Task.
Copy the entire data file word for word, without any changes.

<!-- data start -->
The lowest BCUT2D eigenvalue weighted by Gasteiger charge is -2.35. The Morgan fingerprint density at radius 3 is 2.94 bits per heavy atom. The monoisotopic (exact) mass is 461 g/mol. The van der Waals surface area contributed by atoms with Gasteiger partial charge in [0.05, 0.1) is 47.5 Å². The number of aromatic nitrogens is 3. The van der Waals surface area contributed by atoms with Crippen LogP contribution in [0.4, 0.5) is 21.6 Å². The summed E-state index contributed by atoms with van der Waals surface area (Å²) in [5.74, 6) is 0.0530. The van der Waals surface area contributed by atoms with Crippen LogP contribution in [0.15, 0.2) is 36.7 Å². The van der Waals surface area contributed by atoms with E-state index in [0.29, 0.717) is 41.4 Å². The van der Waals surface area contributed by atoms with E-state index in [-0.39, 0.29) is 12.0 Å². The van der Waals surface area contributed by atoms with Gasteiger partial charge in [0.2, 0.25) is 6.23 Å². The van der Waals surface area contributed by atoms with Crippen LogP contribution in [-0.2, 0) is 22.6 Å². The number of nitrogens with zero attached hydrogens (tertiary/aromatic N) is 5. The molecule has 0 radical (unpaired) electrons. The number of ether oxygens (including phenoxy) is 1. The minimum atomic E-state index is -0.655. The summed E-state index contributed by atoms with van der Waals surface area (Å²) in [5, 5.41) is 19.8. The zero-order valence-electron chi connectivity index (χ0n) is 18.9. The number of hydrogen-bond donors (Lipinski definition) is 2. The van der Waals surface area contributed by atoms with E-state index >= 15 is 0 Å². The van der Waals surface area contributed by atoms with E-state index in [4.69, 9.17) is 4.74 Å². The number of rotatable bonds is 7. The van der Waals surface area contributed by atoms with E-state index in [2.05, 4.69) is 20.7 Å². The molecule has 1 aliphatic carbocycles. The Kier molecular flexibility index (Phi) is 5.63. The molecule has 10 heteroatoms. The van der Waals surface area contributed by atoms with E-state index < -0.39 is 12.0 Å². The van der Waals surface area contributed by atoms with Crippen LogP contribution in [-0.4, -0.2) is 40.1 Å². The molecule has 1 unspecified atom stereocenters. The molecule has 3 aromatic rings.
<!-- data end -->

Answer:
The lowest BCUT2D eigenvalue weighted by Gasteiger charge is -2.35. The Morgan fingerprint density at radius 3 is 2.94 bits per heavy atom. The monoisotopic (exact) mass is 461 g/mol. The van der Waals surface area contributed by atoms with Gasteiger partial charge in [0.05, 0.1) is 47.5 Å². The number of aromatic nitrogens is 3. The van der Waals surface area contributed by atoms with Crippen LogP contribution in [0.4, 0.5) is 21.6 Å². The summed E-state index contributed by atoms with van der Waals surface area (Å²) in [5.74, 6) is 0.0530. The van der Waals surface area contributed by atoms with Crippen LogP contribution in [0.15, 0.2) is 36.7 Å². The van der Waals surface area contributed by atoms with E-state index in [0.29, 0.717) is 41.4 Å². The van der Waals surface area contributed by atoms with E-state index in [-0.39, 0.29) is 12.0 Å². The van der Waals surface area contributed by atoms with Gasteiger partial charge in [0.2, 0.25) is 6.23 Å². The van der Waals surface area contributed by atoms with Crippen LogP contribution in [-0.2, 0) is 22.6 Å². The number of nitrogens with zero attached hydrogens (tertiary/aromatic N) is 5. The molecule has 0 radical (unpaired) electrons. The number of ether oxygens (including phenoxy) is 1. The minimum atomic E-state index is -0.655. The summed E-state index contributed by atoms with van der Waals surface area (Å²) in [5, 5.41) is 19.8. The zero-order valence-electron chi connectivity index (χ0n) is 18.9. The number of hydrogen-bond donors (Lipinski definition) is 2. The van der Waals surface area contributed by atoms with E-state index >= 15 is 0 Å². The van der Waals surface area contributed by atoms with E-state index in [4.69, 9.17) is 4.74 Å². The number of rotatable bonds is 7. The van der Waals surface area contributed by atoms with E-state index in [2.05, 4.69) is 20.7 Å². The molecule has 1 aliphatic carbocycles. The Kier molecular flexibility index (Phi) is 5.63. The molecule has 10 heteroatoms. The van der Waals surface area contributed by atoms with E-state index < -0.39 is 12.0 Å². The van der Waals surface area contributed by atoms with Crippen LogP contribution in [-0.4, -0.2) is 40.1 Å². The molecule has 1 unspecified atom stereocenters. The molecule has 3 aromatic rings.